Grantham delivers soil expertise for attendees

AFP Correspondent

LINCROFT (Feb. 15, 2015) — Soil testing for proper pH and careful addition of soil amendments were just a few of the pointers offered up by Allison Grantham, who has spent many years studying soil composition and soil health at Penn State.
She discussed these topics at a seminar held at the annual Northeast Organic Farming Association-New Jersey chapter conference.
Organic soil health, she said, is based on a complex but necessary inter-relationship of components.  “It’s a whole system, and organic is about taking a systemic approach to food production, not a command-and-control approach,” Grantham said.
Organic farmers and gardeners want to make sure the makeup of their soil can provide enough nitrogen, potassium and phosphorus to their vegetable plants, she said, and that entails “making sure your plant community and microbial community are actually retaining that within your soil system and not allowing it to escape.”
“The first rule is to get thorough soil tests. You need to know what your baseline is before you make any management decisions, you need to know whether the biologicals you’re trying to use will be able to thrive and provided the services that you need,” Grantham said, “pH is really the linchpin of things,” she added, noting a 6.5-to-7.5 range is where organic enthusiasts will have the highest nutrient availability.
“Too many nutrients can create an imbalance, so knowing your excesses is just as important as knowing your deficiencies,” she argued, drawing an analogy with antibiotics, where too many antibiotics in a human being with an infection that needs clearing up is not necessarily a good thing.
“You don’t want to have too much of one thing, ‘cause then your plants are not going to be as healthy,” she said, adding, “Manure, I think, is over-relied upon, because it’s inexpensive and has all the nutrients in it, nitrogen, phosphorus and potassium.”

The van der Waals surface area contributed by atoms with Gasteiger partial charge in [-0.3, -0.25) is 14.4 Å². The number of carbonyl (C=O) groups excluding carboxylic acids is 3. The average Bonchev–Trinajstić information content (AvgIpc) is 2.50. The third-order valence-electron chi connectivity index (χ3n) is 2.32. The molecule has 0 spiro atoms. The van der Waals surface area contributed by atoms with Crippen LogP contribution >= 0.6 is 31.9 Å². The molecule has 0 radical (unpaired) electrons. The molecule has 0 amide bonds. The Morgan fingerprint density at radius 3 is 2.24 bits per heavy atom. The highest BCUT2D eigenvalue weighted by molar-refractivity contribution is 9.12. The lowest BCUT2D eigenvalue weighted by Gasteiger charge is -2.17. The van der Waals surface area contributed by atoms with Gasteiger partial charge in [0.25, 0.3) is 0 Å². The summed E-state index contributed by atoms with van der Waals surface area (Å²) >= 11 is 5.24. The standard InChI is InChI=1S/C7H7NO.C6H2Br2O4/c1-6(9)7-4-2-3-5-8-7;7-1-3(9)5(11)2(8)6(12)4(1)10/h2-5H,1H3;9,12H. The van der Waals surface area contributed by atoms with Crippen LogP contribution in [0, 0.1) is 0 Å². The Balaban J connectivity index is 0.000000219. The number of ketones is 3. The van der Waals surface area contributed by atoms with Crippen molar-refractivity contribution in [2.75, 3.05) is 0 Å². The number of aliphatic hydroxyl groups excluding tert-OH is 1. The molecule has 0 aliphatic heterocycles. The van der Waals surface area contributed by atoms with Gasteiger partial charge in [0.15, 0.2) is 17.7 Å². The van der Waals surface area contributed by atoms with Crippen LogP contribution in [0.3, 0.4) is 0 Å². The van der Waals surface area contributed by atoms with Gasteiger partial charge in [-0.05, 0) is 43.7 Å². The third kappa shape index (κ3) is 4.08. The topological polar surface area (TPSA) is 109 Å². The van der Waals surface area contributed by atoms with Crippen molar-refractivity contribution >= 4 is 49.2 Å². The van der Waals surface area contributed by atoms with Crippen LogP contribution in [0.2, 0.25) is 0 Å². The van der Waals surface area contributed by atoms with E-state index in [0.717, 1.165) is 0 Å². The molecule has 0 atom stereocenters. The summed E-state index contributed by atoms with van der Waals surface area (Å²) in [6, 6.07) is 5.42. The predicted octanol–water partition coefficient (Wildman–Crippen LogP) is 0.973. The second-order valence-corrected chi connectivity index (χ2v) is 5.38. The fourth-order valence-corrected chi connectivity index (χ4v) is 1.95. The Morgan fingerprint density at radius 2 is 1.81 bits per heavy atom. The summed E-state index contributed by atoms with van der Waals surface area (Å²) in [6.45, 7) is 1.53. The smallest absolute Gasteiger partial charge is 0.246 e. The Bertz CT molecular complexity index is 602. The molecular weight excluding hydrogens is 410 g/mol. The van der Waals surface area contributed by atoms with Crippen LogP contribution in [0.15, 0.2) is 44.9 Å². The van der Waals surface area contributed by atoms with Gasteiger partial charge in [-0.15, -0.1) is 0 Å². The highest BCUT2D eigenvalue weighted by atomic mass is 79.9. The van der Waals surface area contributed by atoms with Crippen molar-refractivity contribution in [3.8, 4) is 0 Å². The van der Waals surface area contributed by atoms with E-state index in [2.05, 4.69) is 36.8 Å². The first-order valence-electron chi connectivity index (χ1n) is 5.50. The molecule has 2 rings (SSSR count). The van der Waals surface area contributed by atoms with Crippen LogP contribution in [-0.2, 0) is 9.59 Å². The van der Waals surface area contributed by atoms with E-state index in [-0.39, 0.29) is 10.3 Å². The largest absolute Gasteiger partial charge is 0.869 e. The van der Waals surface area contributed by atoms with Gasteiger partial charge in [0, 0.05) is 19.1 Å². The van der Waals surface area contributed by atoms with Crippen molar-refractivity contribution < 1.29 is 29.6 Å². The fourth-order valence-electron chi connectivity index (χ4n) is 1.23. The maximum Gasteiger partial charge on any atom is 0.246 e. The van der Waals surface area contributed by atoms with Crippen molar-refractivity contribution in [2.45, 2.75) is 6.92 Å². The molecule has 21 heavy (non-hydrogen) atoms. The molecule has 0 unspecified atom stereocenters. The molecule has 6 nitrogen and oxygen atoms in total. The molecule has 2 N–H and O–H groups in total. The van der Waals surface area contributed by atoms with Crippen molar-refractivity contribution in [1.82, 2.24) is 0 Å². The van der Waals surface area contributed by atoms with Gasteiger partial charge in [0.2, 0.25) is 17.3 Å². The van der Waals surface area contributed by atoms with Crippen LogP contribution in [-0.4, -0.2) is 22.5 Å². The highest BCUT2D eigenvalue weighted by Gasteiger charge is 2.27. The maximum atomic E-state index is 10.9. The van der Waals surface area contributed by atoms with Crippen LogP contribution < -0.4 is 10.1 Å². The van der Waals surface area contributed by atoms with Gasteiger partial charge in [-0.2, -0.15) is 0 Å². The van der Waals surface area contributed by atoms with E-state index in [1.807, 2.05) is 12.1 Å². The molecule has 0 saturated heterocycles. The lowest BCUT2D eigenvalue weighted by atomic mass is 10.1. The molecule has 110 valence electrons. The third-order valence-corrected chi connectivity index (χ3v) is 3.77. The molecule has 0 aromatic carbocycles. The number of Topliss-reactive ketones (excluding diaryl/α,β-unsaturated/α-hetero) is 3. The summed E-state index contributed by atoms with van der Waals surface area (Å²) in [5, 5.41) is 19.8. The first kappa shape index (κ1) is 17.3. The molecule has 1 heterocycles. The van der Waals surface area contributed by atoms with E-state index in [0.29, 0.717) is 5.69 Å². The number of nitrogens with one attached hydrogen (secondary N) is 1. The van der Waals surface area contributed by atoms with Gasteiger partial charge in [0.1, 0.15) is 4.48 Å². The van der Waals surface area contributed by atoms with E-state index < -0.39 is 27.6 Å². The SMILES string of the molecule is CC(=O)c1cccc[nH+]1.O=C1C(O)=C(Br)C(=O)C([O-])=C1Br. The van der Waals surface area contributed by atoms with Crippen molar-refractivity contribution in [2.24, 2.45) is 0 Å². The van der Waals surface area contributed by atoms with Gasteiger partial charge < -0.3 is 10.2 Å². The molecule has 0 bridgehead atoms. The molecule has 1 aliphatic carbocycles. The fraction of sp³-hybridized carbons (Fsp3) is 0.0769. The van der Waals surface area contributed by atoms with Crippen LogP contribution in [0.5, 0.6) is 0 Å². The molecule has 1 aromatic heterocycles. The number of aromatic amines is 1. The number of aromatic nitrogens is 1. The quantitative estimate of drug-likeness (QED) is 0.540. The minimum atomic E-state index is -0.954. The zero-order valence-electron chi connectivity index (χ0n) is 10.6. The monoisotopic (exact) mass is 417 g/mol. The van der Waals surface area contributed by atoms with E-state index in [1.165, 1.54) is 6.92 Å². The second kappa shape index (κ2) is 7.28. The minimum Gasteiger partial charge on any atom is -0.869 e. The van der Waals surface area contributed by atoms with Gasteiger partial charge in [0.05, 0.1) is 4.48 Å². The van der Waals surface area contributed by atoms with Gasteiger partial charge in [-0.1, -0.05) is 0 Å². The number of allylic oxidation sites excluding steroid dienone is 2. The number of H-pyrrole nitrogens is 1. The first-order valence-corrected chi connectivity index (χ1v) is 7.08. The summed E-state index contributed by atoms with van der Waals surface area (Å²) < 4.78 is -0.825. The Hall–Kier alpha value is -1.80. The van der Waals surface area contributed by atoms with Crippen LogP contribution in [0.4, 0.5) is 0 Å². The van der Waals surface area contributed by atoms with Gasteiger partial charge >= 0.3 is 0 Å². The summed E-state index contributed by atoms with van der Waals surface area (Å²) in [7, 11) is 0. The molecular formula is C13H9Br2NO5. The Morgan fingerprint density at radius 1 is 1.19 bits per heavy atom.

She urged seminar attendees to take a close look at plant roots as well, noting you can detect pathogen overload by looking at roots.
“A big part of soil health is pathogen load: often times you have pathogens that get out of whack, and a lot of times it’s not a chemical or physical problem, but a biological imbalance,” Grantham said, adding that growers should also want to look at how well your soil holds water, so that “even when your soil gets drenched it’s not going to all run off into the stream.”
Other components of maintaining soil health include rotating crops wisely on a grower’s respective parcel farm land and planting cover crops to contain the nutrients in soil over the long winters we often get here in the Northeast.
“Once you know the status of your soil health and where the deficiencies are, then you can make good decisions about how best to feed your soil,” she said.
Grantham pointed to a quote displayed on her video screen: “The soil is like the farmer’s bank: you’ve got to be making deposits all the time, if you keep withdrawing from it until it’s empty, you’ll be out of business.”
Grantham recommended a number of books that are available for hard copy purchase but also available free online by visiting
“In summing up,” she added, “test your soil, adjust accordingly, try to use a diverse selection of organic plant foods or soil foods, and rotate your crops.
“If you have an emerging pathogen problem, you can adjust your whole system based on simple crop rotations.”